The Basics on the No-State Income Tax

by | May 23, 2014

With state income taxes on a constant increase, many taxpayers are looking for ways to protect themselves from double (federal and state) taxation. With the combination of federal and state income taxes, in states like California and New York, individuals could be subject to taxes as high as 50% to 60%. The same rates would apply to trusts and beneficiaries of trusts. One of the options gaining popularity is creating trusts in states that do not impose an income tax.

In a grantor trust, the individual who creates the trust maintains certain powers over the trust and continues to pay income tax on the assets of the trust. In the event that the trust becomes a non-grantor trust, i.e. the grantor relinquishes power over the trust, the tax responsibility will shift to the beneficiaries of the trust.

However, another option is available for grantors who wish to maintain some power and responsibility over the trust yet reduce or eliminate the burden of double taxation. The No State Income Tax trust (NSIT) offers the grantor the opportunity to maintain some power over the trust, which prevents the transfer to the trust from being treated like a completed gift, yet relieves the grantor of complete control, which changes the income tax treatment of the trust to non-grantor. (As an aside, don’t get bogged down with the name of this trust. We are simply using a descriptive name, and others have slapped various marketing terms on this type of trust. Names carry no substance.)

With an NSIT, the state income tax on the trust, especially for high tax states, can be reduced or completely avoided by establishing the trust as a separate taxpayer and moving the trust to a no-income-tax state such as Delaware, Florida, or Nevada.

By establishing the trust as a separate taxpayer in a no or low income-tax state, the grantor is no longer viewed as the owner of the trust and is no longer liable for the state income tax on the trust.

However, for this strategy to work, the grantor must make sure that the trust is recognized not only as a separate taxpayer but also as a resident of the desired state, and not a resident of the grantor’s home state. There are several factors that affect the recognition of a trust as a resident in the desired state.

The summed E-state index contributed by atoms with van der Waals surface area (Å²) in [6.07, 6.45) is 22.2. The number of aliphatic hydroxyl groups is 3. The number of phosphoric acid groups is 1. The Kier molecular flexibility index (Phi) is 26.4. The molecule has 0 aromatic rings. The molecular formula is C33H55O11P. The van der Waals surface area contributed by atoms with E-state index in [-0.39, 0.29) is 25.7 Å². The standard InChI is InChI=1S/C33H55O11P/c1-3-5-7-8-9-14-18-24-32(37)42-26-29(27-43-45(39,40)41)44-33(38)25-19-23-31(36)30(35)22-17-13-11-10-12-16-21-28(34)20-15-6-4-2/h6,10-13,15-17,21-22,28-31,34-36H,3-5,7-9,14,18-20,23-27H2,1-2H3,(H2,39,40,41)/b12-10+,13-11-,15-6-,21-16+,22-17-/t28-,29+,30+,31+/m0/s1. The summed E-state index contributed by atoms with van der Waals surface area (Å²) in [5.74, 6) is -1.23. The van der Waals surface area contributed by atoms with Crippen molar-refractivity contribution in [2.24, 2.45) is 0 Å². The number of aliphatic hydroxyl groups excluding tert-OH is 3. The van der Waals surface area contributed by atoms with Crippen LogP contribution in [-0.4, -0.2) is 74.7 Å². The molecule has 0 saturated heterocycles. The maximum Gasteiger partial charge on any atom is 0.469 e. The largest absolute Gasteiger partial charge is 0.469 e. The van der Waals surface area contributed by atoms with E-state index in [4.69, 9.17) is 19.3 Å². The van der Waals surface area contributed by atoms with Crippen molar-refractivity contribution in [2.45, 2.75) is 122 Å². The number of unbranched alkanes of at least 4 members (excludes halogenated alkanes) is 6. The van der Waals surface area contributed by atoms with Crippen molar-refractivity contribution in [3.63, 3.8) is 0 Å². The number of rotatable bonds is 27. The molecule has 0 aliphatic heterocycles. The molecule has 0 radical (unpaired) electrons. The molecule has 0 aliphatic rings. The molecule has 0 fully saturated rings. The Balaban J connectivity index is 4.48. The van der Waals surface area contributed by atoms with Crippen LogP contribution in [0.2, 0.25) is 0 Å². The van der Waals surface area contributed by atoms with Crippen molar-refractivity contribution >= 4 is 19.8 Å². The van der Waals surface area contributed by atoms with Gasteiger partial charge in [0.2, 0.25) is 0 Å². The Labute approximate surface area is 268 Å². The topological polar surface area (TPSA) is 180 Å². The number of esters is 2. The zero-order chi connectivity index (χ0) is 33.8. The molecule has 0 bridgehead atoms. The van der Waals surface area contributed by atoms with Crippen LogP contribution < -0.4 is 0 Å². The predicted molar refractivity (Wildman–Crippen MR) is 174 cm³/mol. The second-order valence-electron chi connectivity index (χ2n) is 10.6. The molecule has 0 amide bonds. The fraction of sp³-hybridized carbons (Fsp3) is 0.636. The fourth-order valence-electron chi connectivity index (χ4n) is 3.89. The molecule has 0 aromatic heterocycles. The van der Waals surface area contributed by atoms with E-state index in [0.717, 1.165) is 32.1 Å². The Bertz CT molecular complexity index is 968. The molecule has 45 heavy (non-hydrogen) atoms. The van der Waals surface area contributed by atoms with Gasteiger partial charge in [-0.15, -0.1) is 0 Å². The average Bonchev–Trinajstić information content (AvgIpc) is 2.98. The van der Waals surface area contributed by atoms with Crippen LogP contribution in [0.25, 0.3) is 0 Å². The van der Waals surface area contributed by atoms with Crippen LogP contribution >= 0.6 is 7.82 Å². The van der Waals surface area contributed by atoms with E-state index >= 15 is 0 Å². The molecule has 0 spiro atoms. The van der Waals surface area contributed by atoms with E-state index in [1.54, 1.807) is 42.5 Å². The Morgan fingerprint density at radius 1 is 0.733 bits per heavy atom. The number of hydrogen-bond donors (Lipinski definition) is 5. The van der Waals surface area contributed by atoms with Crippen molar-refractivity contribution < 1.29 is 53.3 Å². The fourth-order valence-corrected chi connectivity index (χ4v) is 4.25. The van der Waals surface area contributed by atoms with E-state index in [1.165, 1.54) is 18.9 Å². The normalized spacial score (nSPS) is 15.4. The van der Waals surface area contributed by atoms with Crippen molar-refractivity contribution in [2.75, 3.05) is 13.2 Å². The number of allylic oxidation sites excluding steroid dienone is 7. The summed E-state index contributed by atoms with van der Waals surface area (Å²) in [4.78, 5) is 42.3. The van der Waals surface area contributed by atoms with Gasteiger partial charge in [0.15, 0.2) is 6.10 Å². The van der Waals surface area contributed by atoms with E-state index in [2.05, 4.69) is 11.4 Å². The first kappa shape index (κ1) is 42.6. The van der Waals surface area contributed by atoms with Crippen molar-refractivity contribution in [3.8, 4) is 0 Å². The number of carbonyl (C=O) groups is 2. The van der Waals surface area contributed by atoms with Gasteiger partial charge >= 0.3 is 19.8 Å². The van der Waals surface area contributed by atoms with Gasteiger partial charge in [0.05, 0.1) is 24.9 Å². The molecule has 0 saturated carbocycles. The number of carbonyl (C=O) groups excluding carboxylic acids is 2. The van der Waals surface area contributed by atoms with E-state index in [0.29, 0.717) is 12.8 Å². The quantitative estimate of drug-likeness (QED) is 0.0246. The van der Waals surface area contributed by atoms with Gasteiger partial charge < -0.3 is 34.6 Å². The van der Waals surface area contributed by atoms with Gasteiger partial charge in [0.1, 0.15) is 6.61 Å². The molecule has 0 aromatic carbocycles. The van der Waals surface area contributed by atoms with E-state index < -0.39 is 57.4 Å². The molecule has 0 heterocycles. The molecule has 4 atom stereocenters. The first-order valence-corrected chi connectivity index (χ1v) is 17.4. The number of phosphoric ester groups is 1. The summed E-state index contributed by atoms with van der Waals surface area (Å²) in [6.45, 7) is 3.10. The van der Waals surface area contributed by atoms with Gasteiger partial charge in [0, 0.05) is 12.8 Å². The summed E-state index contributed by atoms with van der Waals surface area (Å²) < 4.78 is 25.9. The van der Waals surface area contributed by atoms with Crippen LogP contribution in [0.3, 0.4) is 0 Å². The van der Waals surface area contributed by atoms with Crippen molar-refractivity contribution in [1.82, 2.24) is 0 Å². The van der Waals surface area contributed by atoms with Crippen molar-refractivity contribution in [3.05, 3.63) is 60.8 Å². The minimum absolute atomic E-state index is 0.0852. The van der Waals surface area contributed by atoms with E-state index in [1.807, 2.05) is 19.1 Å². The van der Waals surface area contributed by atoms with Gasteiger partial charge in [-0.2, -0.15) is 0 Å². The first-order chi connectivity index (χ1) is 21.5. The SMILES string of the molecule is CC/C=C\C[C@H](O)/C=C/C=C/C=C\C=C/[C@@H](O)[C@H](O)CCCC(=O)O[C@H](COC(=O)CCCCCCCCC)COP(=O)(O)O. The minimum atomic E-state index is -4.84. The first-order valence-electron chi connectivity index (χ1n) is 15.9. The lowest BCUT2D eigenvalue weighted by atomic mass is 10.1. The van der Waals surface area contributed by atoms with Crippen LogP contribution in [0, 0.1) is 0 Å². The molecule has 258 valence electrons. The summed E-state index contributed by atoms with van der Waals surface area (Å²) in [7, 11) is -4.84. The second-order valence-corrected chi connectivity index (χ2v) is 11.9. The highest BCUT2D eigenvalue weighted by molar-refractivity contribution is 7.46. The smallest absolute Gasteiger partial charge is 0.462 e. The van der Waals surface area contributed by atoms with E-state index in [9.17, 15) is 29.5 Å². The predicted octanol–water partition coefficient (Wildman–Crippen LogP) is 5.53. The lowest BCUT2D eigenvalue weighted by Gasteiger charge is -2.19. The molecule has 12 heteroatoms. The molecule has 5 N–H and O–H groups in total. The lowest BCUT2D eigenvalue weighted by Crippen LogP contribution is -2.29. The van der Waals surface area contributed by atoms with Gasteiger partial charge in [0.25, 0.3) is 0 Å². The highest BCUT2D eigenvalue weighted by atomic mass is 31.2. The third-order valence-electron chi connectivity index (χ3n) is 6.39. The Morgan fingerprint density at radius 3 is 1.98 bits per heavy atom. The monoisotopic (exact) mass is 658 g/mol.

– The residence of the grantor/trustee when the trust was created or became irrevocable

– Where the trust was administered

– Where the trust or the assets associated with the trust operate

Here is a common example of how the trusts may be used.

Jones is planning on selling his business in a few years for $20 million. Jones is a California taxpayer and has zero basis in the business. On the sale, he will have a California income tax liability of approximately $2.5 million. Assume that today, when the business is worth only $10 million, Jones sells the business to a non-grantor trust established by a family member in Delaware. The sale is for a promissory note and a down-payment, so the vast majority of the tax liability is deferred. The California tax liability on this sale is approximately $1.25 million and will be due when the promissory note is paid off. In a couple of years the business is sold for $20 million. The Delaware trust, as the new owner of the business, will be taxed on the gain on the sale (the difference between $20 million sale price and the trust’s purchase price of $10 million). No state income tax is due when the business is sold. Jones saved himself $1.25 million in state income taxes. As the assets of the trust continue to generate taxable income, that income will only be subject to the federal income tax, and not the state income tax.

Like most structures of this kind there are lots of nuances, and this type of planning does not work for everyone. If you are interested, call us and we can explore whether you too can be like Jones and avoid state income taxes.

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